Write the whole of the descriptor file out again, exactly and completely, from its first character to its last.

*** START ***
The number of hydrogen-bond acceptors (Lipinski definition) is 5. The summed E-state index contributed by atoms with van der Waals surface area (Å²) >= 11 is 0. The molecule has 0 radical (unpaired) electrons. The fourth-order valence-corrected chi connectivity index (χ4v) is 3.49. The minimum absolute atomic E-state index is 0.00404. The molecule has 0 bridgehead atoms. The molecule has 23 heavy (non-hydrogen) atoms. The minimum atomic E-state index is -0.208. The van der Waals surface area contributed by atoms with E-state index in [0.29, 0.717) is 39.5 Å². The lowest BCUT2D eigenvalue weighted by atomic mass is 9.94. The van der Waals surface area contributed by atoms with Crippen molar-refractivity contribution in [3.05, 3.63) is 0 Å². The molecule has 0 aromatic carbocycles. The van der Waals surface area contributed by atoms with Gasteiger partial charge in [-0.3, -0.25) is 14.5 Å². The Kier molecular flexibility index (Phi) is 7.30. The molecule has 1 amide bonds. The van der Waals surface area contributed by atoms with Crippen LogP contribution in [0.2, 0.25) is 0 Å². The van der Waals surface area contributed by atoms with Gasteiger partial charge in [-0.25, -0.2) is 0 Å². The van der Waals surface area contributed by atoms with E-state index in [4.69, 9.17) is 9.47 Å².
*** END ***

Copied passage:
The number of hydrogen-bond acceptors (Lipinski definition) is 5. The summed E-state index contributed by atoms with van der Waals surface area (Å²) >= 11 is 0. The molecule has 0 radical (unpaired) electrons. The fourth-order valence-corrected chi connectivity index (χ4v) is 3.49. The minimum absolute atomic E-state index is 0.00404. The molecule has 0 bridgehead atoms. The molecule has 23 heavy (non-hydrogen) atoms. The minimum atomic E-state index is -0.208. The van der Waals surface area contributed by atoms with E-state index in [0.29, 0.717) is 39.5 Å². The lowest BCUT2D eigenvalue weighted by atomic mass is 9.94. The van der Waals surface area contributed by atoms with Crippen molar-refractivity contribution in [3.05, 3.63) is 0 Å². The molecule has 0 aromatic carbocycles. The van der Waals surface area contributed by atoms with Gasteiger partial charge in [-0.3, -0.25) is 14.5 Å². The Kier molecular flexibility index (Phi) is 7.30. The molecule has 1 amide bonds. The van der Waals surface area contributed by atoms with Crippen LogP contribution in [0.2, 0.25) is 0 Å². The van der Waals surface area contributed by atoms with Gasteiger partial charge in [-0.25, -0.2) is 0 Å². The van der Waals surface area contributed by atoms with E-state index in [4.69, 9.17) is 9.47 Å².